MailChimp Salesforce Integration

Salesforce is the cloud-based Customer Resource Management (CRM) software that helps in understanding customers and maintaining long-lasting relations with them. It helps in assuring that every customer interaction will contribute to the revenues of your business.

For instance, you are using MailChimp for your latest email campaign. Your marketing team is rigorously sending emails to a targeted audience and at the same time informing sales time about day-to-day status. Sometimes, it consumes lot of time to update status. For better coordination among the marketing and sales team and automating the data syncing between them, you can integrate Salesforce with MailChimp.

Connect MailChimp With Salesforce

MailChimp HubSpot Integration

Integrating MailChimp with HubSpot can help your business in automatically syncing data for better customer conversion rates, categorizing the targeted audience, and handling errors in databases. This integration will help in keeping track of every new user connected through email campaign and adding every new contact to an email list of a campaign that is added to HubSpot CRM.

Connect MailChimp With HubSpot

MailChimp Facebook Integration

Integrating MailChimp with Facebook can help you in driving the major traffic for the growth of your business. You can automatically inform your followers and potential customers on Facebook about the new email campaigns you are going to start with MailChimp.

For instance, you are going to launch a new product of your brand. You can announce the grand launch on your Facebook Page with the help of attractive videos, eye-catchy visuals, and live sessions. This could help you attract millions of new people and update the old ones. By integrating Facebook Page with MailChimp, you can automatically inform people about anything related to your brand with help of emails and ask them to follow you on Facebook.

Connect MailChimp With Facebook

MailChimp Gmail Integration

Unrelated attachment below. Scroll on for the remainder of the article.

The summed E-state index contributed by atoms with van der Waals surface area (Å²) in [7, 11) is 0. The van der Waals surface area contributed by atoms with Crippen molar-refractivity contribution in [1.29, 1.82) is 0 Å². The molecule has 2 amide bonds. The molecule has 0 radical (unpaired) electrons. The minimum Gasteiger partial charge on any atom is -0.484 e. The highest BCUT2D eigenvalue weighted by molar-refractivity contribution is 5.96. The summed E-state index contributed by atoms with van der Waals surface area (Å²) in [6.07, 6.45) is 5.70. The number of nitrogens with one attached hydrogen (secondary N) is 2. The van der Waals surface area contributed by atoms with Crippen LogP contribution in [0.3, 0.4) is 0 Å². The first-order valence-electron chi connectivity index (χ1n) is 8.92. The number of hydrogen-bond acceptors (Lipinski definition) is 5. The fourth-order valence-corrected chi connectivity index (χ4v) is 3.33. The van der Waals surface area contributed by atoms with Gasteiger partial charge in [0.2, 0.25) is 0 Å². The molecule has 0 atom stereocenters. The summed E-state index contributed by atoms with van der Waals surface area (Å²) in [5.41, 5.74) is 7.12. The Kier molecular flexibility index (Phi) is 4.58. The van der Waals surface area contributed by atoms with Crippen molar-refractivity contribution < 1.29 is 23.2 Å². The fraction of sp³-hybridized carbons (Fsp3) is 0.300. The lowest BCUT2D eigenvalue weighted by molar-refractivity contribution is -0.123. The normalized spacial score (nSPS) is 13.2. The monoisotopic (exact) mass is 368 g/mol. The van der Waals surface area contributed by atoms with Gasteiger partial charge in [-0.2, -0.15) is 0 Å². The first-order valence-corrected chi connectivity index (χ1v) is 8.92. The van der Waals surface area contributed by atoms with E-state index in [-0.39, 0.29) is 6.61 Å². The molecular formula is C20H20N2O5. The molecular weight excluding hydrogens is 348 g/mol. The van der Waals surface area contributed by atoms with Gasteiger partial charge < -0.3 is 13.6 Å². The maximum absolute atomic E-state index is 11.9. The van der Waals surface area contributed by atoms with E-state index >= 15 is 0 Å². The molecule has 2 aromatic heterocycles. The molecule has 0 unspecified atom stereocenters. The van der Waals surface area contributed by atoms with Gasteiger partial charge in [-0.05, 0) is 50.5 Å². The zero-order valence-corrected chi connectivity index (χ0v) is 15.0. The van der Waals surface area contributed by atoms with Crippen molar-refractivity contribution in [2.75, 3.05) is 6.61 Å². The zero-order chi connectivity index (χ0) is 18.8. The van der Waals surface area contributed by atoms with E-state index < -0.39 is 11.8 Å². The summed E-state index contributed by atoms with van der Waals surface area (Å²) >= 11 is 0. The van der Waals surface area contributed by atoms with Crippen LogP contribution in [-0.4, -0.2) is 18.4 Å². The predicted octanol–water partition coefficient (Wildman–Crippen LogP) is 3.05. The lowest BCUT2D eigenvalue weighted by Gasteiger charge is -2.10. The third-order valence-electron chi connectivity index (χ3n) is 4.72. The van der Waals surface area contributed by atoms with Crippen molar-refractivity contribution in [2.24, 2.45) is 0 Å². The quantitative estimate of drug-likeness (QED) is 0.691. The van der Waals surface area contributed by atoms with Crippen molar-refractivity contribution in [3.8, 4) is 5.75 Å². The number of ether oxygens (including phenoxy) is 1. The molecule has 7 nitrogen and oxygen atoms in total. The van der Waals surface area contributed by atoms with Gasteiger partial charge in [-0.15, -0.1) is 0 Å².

Gmail is the most popular free web-based email service offered by Google. It has a crisp, clean, and clear interface that allows every individual to easily send and receive emails and further categorize them into different categories.

Integrating MailChimp with Gmail can help your business give a personalized touch to all the people mentioned in your mailing list. After setting up the integration, you can automate sending emails to the personal accounts of your subscribers for giving them regular updates. Further, it would automatically update your mailing once you label emails in Gmail.

Connect MailChimp with Gmail

MailChimp PayPal Integration

Paypal is one of the leading online payment gateways that allow individuals and businesses to send and receive money worldwide. You can easily pay for your cab services, online shopping, and much more in more than 100 currencies with PayPal.

Integrating MailChimp with PayPal can help your business automate the process of manually entering the details of every customer in the mailing list used by MailChimp. Every time new users get connected with your website and complete the payment process; the relevant details get automatically added to the mailing list for further communication.

Connect MailChimp with PayPal

Summing Up

In this technology-driven era, you cannot ignore the importance of workflow automation in your business. You need to automate various workflows for increasing the efficiency and productivity of your business.

You can easily automate routine workflows, just by integrating two relevant software. For integrating and automation, we recommend you the leading software- Appy Pie Connect. You can easily connect over hundreds of software with Appy Pie Connect. You need to code a single line for workflow automation.